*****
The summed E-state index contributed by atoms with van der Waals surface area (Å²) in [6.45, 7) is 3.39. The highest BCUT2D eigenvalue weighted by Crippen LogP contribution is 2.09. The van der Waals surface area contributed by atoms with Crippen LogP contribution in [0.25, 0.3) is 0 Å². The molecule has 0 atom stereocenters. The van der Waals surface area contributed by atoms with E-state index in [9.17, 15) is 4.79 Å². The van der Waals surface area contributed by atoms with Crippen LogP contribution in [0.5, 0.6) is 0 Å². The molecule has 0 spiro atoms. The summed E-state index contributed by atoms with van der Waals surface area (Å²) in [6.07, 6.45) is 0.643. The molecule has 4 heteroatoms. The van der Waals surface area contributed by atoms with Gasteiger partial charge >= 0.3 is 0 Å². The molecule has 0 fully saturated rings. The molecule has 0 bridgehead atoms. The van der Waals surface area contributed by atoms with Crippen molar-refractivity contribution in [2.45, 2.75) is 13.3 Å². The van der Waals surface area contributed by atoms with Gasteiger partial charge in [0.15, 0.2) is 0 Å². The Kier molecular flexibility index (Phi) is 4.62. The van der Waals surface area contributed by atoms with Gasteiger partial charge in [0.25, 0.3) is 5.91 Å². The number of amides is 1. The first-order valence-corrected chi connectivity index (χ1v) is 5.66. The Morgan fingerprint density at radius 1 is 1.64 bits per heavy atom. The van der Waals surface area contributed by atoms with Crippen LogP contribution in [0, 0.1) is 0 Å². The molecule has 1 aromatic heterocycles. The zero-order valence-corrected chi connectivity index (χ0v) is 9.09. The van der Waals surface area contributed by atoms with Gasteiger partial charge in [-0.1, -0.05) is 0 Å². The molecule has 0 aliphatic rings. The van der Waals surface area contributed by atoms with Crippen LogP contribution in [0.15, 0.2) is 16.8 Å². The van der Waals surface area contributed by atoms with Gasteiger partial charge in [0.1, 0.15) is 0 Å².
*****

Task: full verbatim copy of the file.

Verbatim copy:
The summed E-state index contributed by atoms with van der Waals surface area (Å²) in [6.45, 7) is 3.39. The highest BCUT2D eigenvalue weighted by Crippen LogP contribution is 2.09. The van der Waals surface area contributed by atoms with Crippen LogP contribution in [0.25, 0.3) is 0 Å². The molecule has 0 atom stereocenters. The van der Waals surface area contributed by atoms with E-state index in [9.17, 15) is 4.79 Å². The van der Waals surface area contributed by atoms with Crippen LogP contribution in [0.5, 0.6) is 0 Å². The molecule has 0 spiro atoms. The summed E-state index contributed by atoms with van der Waals surface area (Å²) in [6.07, 6.45) is 0.643. The molecule has 4 heteroatoms. The van der Waals surface area contributed by atoms with Gasteiger partial charge >= 0.3 is 0 Å². The molecule has 0 fully saturated rings. The molecule has 0 bridgehead atoms. The van der Waals surface area contributed by atoms with Crippen molar-refractivity contribution in [2.45, 2.75) is 13.3 Å². The van der Waals surface area contributed by atoms with Gasteiger partial charge in [0.15, 0.2) is 0 Å². The Kier molecular flexibility index (Phi) is 4.62. The van der Waals surface area contributed by atoms with Gasteiger partial charge in [0.25, 0.3) is 5.91 Å². The number of amides is 1. The first-order valence-corrected chi connectivity index (χ1v) is 5.66. The Morgan fingerprint density at radius 1 is 1.64 bits per heavy atom. The van der Waals surface area contributed by atoms with Crippen LogP contribution in [0, 0.1) is 0 Å². The molecule has 1 aromatic heterocycles. The zero-order valence-corrected chi connectivity index (χ0v) is 9.09. The van der Waals surface area contributed by atoms with Gasteiger partial charge in [-0.1, -0.05) is 0 Å². The molecule has 0 aliphatic rings. The van der Waals surface area contributed by atoms with Crippen LogP contribution in [0.15, 0.2) is 16.8 Å². The van der Waals surface area contributed by atoms with Gasteiger partial charge in [0.1, 0.15) is 0 Å².